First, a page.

Terrorism expert sounds alarm on GOP's growing white supremacy threat: 'Trump now more powerful as a result of Jan. 6'
Neo-Nazis at Unite the Right rally in Charlottesville (Rodney Dunning/Flickr)

A terrorism expert explained to a Senate hearing why the United States was more at risk from violent white supremacists than European nations.

Robert Pape, from University of Chicago Project on Security and Threats, testified Tuesday before a Senate Judiciary Committee hearing on violent extremist threats in response to the mass shooting last month at a Buffalo grocery store that killed 10 Black shoppers.

"There are two big differences, first we have volatile capabilities, those are the weapons you are talking about now, combined with volatile ideas and beliefs in the mainstream," Pape testified. "It is not one or the other but we do have a combination of these two, which is why we are seeing many more of these events in the United States than we are in Britain. This is a very important combination that is a deadly cocktail promising more violence going forward."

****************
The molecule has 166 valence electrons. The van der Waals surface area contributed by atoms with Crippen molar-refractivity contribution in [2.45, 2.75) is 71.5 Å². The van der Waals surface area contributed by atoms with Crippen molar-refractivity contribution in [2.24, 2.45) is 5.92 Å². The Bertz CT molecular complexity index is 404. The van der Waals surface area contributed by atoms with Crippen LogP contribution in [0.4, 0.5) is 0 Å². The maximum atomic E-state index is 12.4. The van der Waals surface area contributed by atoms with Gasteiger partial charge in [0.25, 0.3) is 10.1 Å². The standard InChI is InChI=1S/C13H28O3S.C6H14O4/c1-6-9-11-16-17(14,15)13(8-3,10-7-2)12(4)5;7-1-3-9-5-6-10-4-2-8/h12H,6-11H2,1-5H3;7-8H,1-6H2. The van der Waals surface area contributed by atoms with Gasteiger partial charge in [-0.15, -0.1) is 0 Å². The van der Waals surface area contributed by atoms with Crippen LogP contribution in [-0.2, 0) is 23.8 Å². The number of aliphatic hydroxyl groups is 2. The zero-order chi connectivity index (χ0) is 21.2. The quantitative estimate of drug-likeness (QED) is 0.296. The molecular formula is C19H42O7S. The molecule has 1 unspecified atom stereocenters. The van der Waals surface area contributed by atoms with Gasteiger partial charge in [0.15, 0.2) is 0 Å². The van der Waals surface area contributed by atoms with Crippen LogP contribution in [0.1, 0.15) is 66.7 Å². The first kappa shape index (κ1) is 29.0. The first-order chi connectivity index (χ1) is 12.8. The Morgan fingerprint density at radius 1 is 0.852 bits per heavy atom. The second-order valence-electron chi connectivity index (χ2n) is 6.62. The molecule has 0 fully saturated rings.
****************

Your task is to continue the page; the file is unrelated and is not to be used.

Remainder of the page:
"The second big changes that we are now seeing those who advocate for the great replacement receive political benefits, and financial benefits," Pape added. "If we look at politicians, politicians in America in the mainstream are either directly or on indirectly stressing the great replacement and becoming more popular. Donald Trump, the former president of the United States, is more powerful today as a result of Jan. 6 than he would have been without Jan. 6... Media figures, you just showed a number of them, they are more popular today as a result of the great replacement. What we are seeing is incentives for more politicians, more media figures to follow in those paths. These are the two big changes today, and why we have to be so concerned about the 2022 and especially 2024 election seasons."

READ MORE: A comprehensive timeline of Jan. 6 intelligence failures

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